1. ## Proof Help

Hi Guys,

I need some help in proving this:

The factorization of n is given as:

$
n = p_{1}^ep_{2}^e...p_{k}^e
$

[the e's in the superscripts are e1, e2 ... ek]

I have to prove that the number of divisors of n is equal to:

$(e_{1} + 1)(e_{2} + 1)...(e_{k} + 1)$

Need help in proving this guys.

2. Note that any factor of $n$ must look like $p^{x_1 } \cdot p^{x_2 } \cdot \cdot \cdot p^{x_k }$.
But also note that $0\le x_j \le e_j$.
Do you see why?

3. Not exactly. Some explanation please.

4. If $0\le n \le 3$ then $n=0,~1,~2,\text{ or }3$that is four values for $n$.

5. Thanks again.

I have some little questions here:

1)
why is it that 1 is added to the powers of the factors?

2)
How do i write the proof as a whole? I mean how do i write it officially?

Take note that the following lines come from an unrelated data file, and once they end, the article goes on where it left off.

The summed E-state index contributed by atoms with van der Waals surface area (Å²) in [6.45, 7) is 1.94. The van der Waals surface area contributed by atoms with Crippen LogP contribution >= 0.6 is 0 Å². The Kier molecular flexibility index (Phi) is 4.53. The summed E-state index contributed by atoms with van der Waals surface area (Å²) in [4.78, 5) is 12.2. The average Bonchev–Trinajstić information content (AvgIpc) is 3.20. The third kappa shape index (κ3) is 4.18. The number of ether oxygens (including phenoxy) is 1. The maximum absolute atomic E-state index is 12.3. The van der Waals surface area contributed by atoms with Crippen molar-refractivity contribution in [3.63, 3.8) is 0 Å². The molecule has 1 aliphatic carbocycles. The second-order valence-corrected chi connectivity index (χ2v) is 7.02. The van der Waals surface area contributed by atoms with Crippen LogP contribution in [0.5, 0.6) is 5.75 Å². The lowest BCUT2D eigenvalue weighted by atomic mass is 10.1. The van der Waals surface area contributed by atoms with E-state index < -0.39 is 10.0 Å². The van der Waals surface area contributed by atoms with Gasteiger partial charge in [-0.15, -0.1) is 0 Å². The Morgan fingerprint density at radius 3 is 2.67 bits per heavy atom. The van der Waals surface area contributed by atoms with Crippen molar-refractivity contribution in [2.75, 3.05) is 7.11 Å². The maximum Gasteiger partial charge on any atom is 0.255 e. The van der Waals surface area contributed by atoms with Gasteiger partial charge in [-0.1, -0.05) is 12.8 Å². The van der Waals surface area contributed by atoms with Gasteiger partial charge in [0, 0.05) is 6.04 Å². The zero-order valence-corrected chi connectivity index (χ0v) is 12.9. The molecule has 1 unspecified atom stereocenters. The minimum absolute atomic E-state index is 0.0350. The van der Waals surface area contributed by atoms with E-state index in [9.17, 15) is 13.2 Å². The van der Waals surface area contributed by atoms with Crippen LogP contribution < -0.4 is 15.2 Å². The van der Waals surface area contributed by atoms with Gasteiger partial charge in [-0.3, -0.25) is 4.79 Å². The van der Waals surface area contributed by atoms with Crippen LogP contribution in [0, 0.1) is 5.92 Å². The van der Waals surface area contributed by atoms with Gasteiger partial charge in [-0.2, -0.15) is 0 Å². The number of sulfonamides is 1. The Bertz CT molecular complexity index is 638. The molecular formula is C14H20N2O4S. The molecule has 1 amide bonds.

6. Originally Posted by kap
why is it that 1 is added to the powers of the factors?
Because $x_j=0,~1,~2,\cdots,~e_j$ that is $e_j+1$ values for the exponent.

And no, I will not do this for you.

7. AM not asking you to do it for me but i want you to explain to me how to do it step by step.

thanks

8. Originally Posted by kap
AM not asking you to do it for me but i want you to explain to me how to do it step by step.
That is exactly what I have done.